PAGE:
I recently read results of a survey in which 57 percent of respondents reported feeling “strongly” about an issue, yet only 19 percent claimed to know “a lot” about it….Try Boulder County residents on the use of genetically modified crops on county open space
“Climate scientists are at odds with the fossil fuels industry, biologists are at odds with anti-GMO activists,” said Will Toor, former Boulder mayor and county commissioner. “We should apply the same standards.”
Reflecting on his memory of 2011, Toor said, “The only ones making threats were the anti-GMO organizers.”
[Former lobbyist and head of GMO-free Boulder Mary VonBreck said,] “I think the pesticide industry is a slave society and these farmers do not have a say, and they are stuck in a system and they don’t know how to get out.”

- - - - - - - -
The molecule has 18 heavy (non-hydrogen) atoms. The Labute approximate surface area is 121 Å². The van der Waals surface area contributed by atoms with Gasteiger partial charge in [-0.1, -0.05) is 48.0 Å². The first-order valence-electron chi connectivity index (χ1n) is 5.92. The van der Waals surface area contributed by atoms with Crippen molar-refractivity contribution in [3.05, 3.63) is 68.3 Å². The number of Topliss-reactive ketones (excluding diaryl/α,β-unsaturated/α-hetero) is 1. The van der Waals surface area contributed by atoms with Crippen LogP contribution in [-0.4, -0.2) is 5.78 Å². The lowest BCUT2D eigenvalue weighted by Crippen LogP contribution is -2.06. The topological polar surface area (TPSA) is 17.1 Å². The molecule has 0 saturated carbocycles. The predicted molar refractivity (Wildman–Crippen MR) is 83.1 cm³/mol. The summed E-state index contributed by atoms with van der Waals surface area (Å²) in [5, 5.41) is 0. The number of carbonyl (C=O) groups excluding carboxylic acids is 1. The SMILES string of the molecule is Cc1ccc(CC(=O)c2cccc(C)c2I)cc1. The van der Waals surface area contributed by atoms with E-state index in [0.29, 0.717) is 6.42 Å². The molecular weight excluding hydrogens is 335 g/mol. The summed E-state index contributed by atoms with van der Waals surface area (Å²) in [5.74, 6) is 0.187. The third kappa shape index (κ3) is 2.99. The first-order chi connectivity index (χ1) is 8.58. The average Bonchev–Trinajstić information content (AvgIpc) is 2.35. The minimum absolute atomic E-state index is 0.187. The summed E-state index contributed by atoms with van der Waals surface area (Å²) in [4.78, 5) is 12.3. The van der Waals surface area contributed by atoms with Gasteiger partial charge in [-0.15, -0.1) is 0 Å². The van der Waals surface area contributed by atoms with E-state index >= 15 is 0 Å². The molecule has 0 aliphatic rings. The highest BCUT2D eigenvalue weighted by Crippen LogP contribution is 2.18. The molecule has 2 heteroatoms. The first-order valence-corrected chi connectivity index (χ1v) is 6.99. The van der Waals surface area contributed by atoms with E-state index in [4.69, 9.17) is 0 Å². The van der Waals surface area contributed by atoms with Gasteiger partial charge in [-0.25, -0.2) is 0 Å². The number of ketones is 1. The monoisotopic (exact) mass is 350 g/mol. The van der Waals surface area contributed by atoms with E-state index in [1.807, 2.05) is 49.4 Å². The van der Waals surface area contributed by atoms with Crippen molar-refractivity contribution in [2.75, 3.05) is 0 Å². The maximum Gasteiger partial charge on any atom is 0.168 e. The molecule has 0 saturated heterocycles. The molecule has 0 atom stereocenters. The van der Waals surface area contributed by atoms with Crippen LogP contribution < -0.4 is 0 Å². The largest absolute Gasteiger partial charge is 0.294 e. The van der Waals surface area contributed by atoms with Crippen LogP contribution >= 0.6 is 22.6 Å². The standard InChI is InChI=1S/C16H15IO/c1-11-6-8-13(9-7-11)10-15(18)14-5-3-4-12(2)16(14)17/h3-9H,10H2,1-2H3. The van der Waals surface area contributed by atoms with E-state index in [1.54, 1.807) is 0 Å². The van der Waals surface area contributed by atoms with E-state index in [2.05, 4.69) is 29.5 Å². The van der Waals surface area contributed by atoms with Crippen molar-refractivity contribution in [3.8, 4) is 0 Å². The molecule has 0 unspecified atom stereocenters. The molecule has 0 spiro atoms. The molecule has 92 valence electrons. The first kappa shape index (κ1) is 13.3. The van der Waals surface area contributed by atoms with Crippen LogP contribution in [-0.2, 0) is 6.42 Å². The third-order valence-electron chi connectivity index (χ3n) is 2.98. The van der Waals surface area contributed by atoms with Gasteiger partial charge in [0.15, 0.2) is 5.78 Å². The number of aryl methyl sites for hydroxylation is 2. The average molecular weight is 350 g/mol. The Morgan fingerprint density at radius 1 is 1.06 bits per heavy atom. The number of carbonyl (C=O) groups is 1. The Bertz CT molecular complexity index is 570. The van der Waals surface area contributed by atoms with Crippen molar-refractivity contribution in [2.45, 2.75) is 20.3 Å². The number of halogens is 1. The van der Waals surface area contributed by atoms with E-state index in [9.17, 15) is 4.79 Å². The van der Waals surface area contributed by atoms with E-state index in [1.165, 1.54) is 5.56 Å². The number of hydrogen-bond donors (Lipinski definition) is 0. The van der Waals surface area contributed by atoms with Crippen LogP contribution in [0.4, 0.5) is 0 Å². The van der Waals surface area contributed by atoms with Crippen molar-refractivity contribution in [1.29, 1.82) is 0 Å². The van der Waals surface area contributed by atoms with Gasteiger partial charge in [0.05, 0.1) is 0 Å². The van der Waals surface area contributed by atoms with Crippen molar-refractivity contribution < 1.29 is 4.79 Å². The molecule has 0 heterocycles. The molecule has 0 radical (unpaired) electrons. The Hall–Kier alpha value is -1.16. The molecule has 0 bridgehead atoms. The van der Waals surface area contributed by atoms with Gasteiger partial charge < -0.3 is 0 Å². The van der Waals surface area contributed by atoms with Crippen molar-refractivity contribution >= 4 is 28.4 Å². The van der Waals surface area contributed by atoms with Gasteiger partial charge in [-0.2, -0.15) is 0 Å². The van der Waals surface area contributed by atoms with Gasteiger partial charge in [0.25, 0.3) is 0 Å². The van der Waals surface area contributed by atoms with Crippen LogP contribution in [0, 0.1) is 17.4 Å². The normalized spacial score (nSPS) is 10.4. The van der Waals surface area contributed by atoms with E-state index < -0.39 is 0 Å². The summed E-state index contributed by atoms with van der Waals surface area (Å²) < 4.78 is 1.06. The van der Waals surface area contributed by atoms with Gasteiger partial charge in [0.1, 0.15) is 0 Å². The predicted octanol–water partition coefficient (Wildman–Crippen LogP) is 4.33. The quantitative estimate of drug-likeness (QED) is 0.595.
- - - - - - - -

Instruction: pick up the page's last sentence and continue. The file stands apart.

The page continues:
Local farmers would beg to differ. “I don’t buy any seed from Monsanto, period,” said fourth-generation sugar beet grower Paul Schlagel. “And I don’t think that’s a bad company.”
“Monsanto’s not the devil — we need to stop saying that because that turns (it) into this really emotional conversation,” said [organic farmer Jason] Condon, advocating discernment.
The GLP aggregated and excerpted this blog/article to reflect the diversity of news, opinion, and analysis. Read full, original post: Vested interests direct GMO debate
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